Ryan Berg is a former U.S. Marine Corps combat infantryman and deployed twice to Iraq.  In 2004, he was with 2/24 Echo company, Weapons Platoon, in Mahmudiyah, Iraq.  In 2006, he served with 1/14 Task Force Military Police and was in Fallujah, Ramadi and Al Asad.

He studied rhetoric at UC Berkeley and completed his MA in Leadership Studies at Saint Mary’s College of California.  He is most interested in understanding the ways that the system of patriarchy in America affects male military Veterans – and argues that this system is fundamental in perpetuating suicides in the Veteran community.  He is married to his wife Nataly, and lives in Concord, CA.


Editors note: The opinions expressed in this commentary are the author’s own.

“Thank God for emotional pain”… was a thought that I had as I entered the park on an afternoon walk a few weeks ago. “Wait, what?”, I said to myself internally. “Did I really just utter that?” Something within me stood resolute and firm. Was their truth to this utterance?  I sat down on the bench in the park as a deeply intense sadness pulsed through my body, and a warmth took over my skull.  Do you know the kind? 
 
“What is this”, I thought?  “Doesn’t matter, it’s time to feel, not think”, I replied.  I sat on that bench for about ten minutes until I felt the waves of emotion reduce to low-tide.  I stood up and tried to take in the air I needed, as if I’d just popped my head up from being submerged under water. 
 
I later decided that, yes, it’s true, I’m so incredibly grateful for emotional pain.  Don’t get me wrong, I’m not sadistic, or happy that bad things happen.  Just glad I’m connected to myself.
 
I’m thankful for being capable of growing and maturing as a human being.  I’m thankful for being able to allow feelings to manifest in my body and reach surface awareness, so that I can come to fully experience my own vulnerability and humanity – a process that actually makes me stronger and capable of living by my highest values.  Through my feelings, I am led to spiritual, intellectual, and emotional maturity. I’m thankful that I feel closer to myself when I allow myself to feel – a kind of intimacy with myself that, while sometimes feels heart-breakingly lonesome, also inevitably leads to a richer connection to myself and the world.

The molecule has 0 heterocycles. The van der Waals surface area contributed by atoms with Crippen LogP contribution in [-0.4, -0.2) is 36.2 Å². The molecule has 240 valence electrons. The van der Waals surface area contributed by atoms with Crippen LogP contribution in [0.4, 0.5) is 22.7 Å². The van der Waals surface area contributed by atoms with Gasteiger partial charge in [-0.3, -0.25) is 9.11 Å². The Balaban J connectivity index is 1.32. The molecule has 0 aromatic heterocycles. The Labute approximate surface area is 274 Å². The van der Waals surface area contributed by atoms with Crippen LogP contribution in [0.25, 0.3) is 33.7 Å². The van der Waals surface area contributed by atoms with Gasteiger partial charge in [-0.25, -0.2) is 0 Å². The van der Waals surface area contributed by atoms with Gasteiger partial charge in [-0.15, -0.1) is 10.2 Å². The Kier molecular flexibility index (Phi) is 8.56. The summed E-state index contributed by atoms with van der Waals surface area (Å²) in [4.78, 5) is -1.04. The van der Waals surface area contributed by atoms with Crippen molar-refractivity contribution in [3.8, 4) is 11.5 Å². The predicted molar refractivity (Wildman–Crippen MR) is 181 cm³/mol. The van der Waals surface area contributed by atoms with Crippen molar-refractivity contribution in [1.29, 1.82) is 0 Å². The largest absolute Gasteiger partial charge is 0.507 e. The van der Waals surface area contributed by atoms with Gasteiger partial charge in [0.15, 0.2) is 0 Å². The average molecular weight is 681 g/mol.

In other words, internal pain is valuable. Spiritual gold if we recognize it as such.
 
It’s obvious that we humans would rather avoid internal pain.  We do it all the time.  Who wants to hurt?  While each of us reading this knows that emotional pain is, at times, excruciating – if we were to think of it as just another necessary process of life, like breathing, perhaps we could use it to guide us in the direction of re-kindling with who we really are, and a happiness that we all want.
 
I love how lucid and to the point the following excerpt from this article describes why humans often neglect this aspect of themselves:
 
In the world of feeling you experience the good and the bad, the happy and the unhappy, pleasure and pain. Contrary to just registering such impressions mentally, emotional experience really touches you. Since your struggle is primarily for happiness, and since immature emotions lead to unhappiness, your secondary aim becomes the avoidance of unhappiness. This creates the early, mostly unconscious conclusion:  “If I do not feel, then I will not be unhappy.”  In other words, instead of taking the courageous and appropriate step to live through negative, immature emotions in order to afford them the opportunity to grow and thus become mature and constructive, the childish emotions are suppressed, put out of awareness and buried, so that they remain inadequate and destructive, even though the person is unaware of their existence.

“If I do not feel then I will not be unhappy.”  Wow.  We often avoid feeling because we think that will lead to unhappiness. What a heartbreaking conclusion. When you’re alone, do you ever wish you could be happier?  Does it ever feel like you’re chasing happiness, without ever finding true fulfillment?  I think that’s because we often place so little value on our “emotionality”.  When we begin to recognize the truth of and absorb the following statement, I think we will begin to place more value on this aspect of ourselves (taken from same article as above):

The capacity to experience feeling is synonymous with the capacity to give and receive happiness. To the degree you shy away from any kind of emotional experience, to that extent you also close the door to the experience of happiness.

So, yes, thank God for emotional pain. Without that pain, I wouldn’t have a heart. Without a heart, I wouldn’t be alive. I am learning that I need to feel that pain in order to have direction and joy in my life. 

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